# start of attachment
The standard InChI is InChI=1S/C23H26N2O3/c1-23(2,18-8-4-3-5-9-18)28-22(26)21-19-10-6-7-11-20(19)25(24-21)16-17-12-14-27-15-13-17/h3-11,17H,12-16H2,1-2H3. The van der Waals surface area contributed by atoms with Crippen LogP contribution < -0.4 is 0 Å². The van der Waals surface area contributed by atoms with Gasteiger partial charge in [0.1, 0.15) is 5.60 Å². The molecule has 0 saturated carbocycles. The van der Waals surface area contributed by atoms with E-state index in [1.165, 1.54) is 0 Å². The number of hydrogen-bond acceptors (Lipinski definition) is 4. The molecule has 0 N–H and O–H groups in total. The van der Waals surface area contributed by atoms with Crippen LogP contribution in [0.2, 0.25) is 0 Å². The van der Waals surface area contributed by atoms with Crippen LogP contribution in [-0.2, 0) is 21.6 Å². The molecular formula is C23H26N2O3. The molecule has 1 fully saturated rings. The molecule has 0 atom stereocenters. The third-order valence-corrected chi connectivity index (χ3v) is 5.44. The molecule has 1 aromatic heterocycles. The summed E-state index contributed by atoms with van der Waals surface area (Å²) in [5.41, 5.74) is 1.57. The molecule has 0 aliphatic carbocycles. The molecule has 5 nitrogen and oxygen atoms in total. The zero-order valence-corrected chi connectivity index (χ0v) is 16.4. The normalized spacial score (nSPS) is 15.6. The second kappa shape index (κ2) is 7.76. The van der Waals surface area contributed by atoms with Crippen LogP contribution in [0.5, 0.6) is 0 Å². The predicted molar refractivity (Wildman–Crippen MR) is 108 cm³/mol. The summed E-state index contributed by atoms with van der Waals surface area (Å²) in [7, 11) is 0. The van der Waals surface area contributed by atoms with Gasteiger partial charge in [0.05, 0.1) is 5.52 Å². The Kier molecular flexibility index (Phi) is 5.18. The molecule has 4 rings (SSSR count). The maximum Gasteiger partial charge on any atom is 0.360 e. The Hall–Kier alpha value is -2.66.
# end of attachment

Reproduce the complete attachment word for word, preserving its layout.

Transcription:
The standard InChI is InChI=1S/C23H26N2O3/c1-23(2,18-8-4-3-5-9-18)28-22(26)21-19-10-6-7-11-20(19)25(24-21)16-17-12-14-27-15-13-17/h3-11,17H,12-16H2,1-2H3. The van der Waals surface area contributed by atoms with Crippen LogP contribution < -0.4 is 0 Å². The van der Waals surface area contributed by atoms with Gasteiger partial charge in [0.1, 0.15) is 5.60 Å². The molecule has 0 saturated carbocycles. The van der Waals surface area contributed by atoms with E-state index in [1.165, 1.54) is 0 Å². The number of hydrogen-bond acceptors (Lipinski definition) is 4. The molecule has 0 N–H and O–H groups in total. The van der Waals surface area contributed by atoms with Crippen LogP contribution in [0.2, 0.25) is 0 Å². The van der Waals surface area contributed by atoms with Crippen LogP contribution in [-0.2, 0) is 21.6 Å². The molecular formula is C23H26N2O3. The molecule has 1 fully saturated rings. The molecule has 0 atom stereocenters. The third-order valence-corrected chi connectivity index (χ3v) is 5.44. The molecule has 1 aromatic heterocycles. The summed E-state index contributed by atoms with van der Waals surface area (Å²) in [5.41, 5.74) is 1.57. The molecule has 0 aliphatic carbocycles. The molecule has 5 nitrogen and oxygen atoms in total. The zero-order valence-corrected chi connectivity index (χ0v) is 16.4. The normalized spacial score (nSPS) is 15.6. The second kappa shape index (κ2) is 7.76. The van der Waals surface area contributed by atoms with Crippen LogP contribution in [0.5, 0.6) is 0 Å². The predicted molar refractivity (Wildman–Crippen MR) is 108 cm³/mol. The summed E-state index contributed by atoms with van der Waals surface area (Å²) in [7, 11) is 0. The van der Waals surface area contributed by atoms with Gasteiger partial charge in [0.05, 0.1) is 5.52 Å². The Kier molecular flexibility index (Phi) is 5.18. The molecule has 4 rings (SSSR count). The maximum Gasteiger partial charge on any atom is 0.360 e. The Hall–Kier alpha value is -2.66.